Chapter 3: Understanding Service-Orientation 19

3.1 Introduction to Service-Orientation 20
Services in Business Automation 21
Services Are Collections of Capabilities 22
Service-Orientation as a Design Paradigm 24
Service-Orientation Design Principles 26
3.2 Problems Solved by Service-Orientation 29
Silo-based Application Architecture 29
It Can Be Highly Wasteful 31
It’s Not as Efficient as It Appears 32
It Bloats an Enterprise 32
It Can Result in Complex Infrastructures and Convoluted Enterprise Architectures 33
Integration Becomes a Constant Challenge 34
The Need for Service-Orientation 34
Increased Amounts of Reusable Solution Logic 35
Reduced Amounts of Application-Specific Logic 36
Reduced Volume of Logic Overall 36
Inherent Interoperability 37
3.3 Effects of Service-Orientation on the Enterprise 38
Service-Orientation and the Concept of “Application” 38
Service-Orientation and the Concept of “Integration” 40
The Service Composition 42
3.4 Goals and Benefits of Service-Oriented Computing 43
Increased Intrinsic Interoperability 44
Increased Federation 46
Increased Vendor Diversification Options 47
Increased Business and Technology Domain Alignment 48
Increased ROI 48
Increased Organizational Agility 50
Reduced IT Burden 52
3.5 Four Pillars of Service-Orientation 54
Teamwork 54
Education 55
Discipline 55
Balanced Scope 55
Chapter 4: Understanding SOA 59
Introduction to SOA 60
4.1 The Four Characteristics of SOA 61
Business-Driven 61
Vendor-Neutral 63
Enterprise-Centric 66
Composition-Centric 68
Design Priorities 69
4.2 The Four Common Types of SOA 70
Service Architecture 71
Service Composition Architecture 77
Service Inventory Architecture 83
Service-Oriented Enterprise Architecture 85
4.3 The End Result of Service-Orientation and SOA 86
4.4 SOA Project and Lifecycle Stages 91
Methodology and Project Delivery Strategies 91
SOA Project Stages 94
SOA Adoption Planning 95
Service Inventory Analysis 96
Service-Oriented Analysis (Service Modeling) 97
Step 1: Define Business Automation Requirements 99
Step 2: Identify Existing Automation Systems 99
Step 3: Model Candidate Services 100
Service-Oriented Design (Service Contract) 101
Service Logic Design 103
Service Development 103
Service Testing 103
Service Deployment and Maintenance 105
Service Usage and Monitoring 105
Service Discovery 106
Service Versioning and Retirement 106
Project Stages and Organizational Roles 107
Chapter 5: Understanding Layers with Services and Microservices 111
5.1 Introduction to Service Layers 113
Service Models and Service Layers 113
Service and Service Capability Candidates 115
5.2 Breaking Down the Business Problem 115
Functional Decomposition 115
Service Encapsulation 116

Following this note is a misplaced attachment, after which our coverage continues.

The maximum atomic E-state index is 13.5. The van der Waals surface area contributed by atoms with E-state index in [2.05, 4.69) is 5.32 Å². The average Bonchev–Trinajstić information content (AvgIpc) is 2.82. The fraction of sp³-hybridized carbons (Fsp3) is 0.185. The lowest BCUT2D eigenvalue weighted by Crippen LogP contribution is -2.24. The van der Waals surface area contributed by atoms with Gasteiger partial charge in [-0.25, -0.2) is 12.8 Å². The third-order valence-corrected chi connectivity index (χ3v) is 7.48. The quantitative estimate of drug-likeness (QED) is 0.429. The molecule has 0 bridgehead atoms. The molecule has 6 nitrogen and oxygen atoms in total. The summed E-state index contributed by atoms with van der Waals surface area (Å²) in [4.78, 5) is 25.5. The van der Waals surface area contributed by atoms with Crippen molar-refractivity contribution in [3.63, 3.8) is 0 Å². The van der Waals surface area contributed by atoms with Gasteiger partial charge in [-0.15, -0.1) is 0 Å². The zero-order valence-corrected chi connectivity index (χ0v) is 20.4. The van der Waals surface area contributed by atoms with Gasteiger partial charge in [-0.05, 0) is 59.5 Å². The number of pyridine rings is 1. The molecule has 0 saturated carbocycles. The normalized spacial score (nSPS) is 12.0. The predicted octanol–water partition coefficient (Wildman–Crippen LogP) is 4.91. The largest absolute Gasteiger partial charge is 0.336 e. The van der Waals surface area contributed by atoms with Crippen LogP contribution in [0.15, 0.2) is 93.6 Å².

Agnostic Context 117
Agnostic Capability 119
Utility Abstraction 120
Entity Abstraction 121
Non-Agnostic Context 122
Micro Task Abstraction and Microservices 123
Process Abstraction and Task Services 123
5.3 Building Up the Service-Oriented Solution 124
Service-Orientation and Service Composition 124
Capability Composition and Capability Recomposition 127
Capability Composition 129
Capability Composition and Microservices 130
Capability Recomposition 132
Logic Centralization and Service Normalization 134

PART II: SERVICE-ORIENTED ANALYSIS AND DESIGN
Chapter 6: Analysis and Modeling with Web Services and Microservices 139

6.1 Web Service Modeling Process 140
Case Study Example 141
Step 1: Decompose the Business Process (into Granular Actions) 142
Case Study Example 142
Step 2: Filter Out Unsuitable Actions 144
Case Study Example 145
Step 3: Define Entity Service Candidates 146
Case Study Example 146
Step 4: Identify Process-Specific Logic 149
Case Study Example 149
Step 5: Apply Service-Orientation 150
Step 6: Identify Service Composition Candidates 151
Case Study Example 151
Step 7: Analyze Processing Requirements 152
Case Study Example 152
Step 8: Define Utility Service Candidates 153
Case Study Example 154
Step 9: Define Microservice Candidates 154
Case Study Example 155
Step 10: Apply Service-Orientation 155
Step 11: Revise Service Composition Candidates 156
Case Study Example 156
Step 12: Revise Capability Candidate Grouping 157
Chapter 7: Analysis and Modeling with REST Services and Microservices 159
7.1 REST Service Modeling Process 160
Case Study Example 162
Step 1: Decompose Business Process (into Granular Actions) 164
Case Study Example 164
Step 2: Filter Out Unsuitable Actions 165
Case Study Example 165
Step 3: Define Entity Service Candidates 166
Case Study Example 167
Step 4: Identify Process-Specific Logic 169
Case Study Example 169
Step 5: Identify Resources 170
Case Study Example 171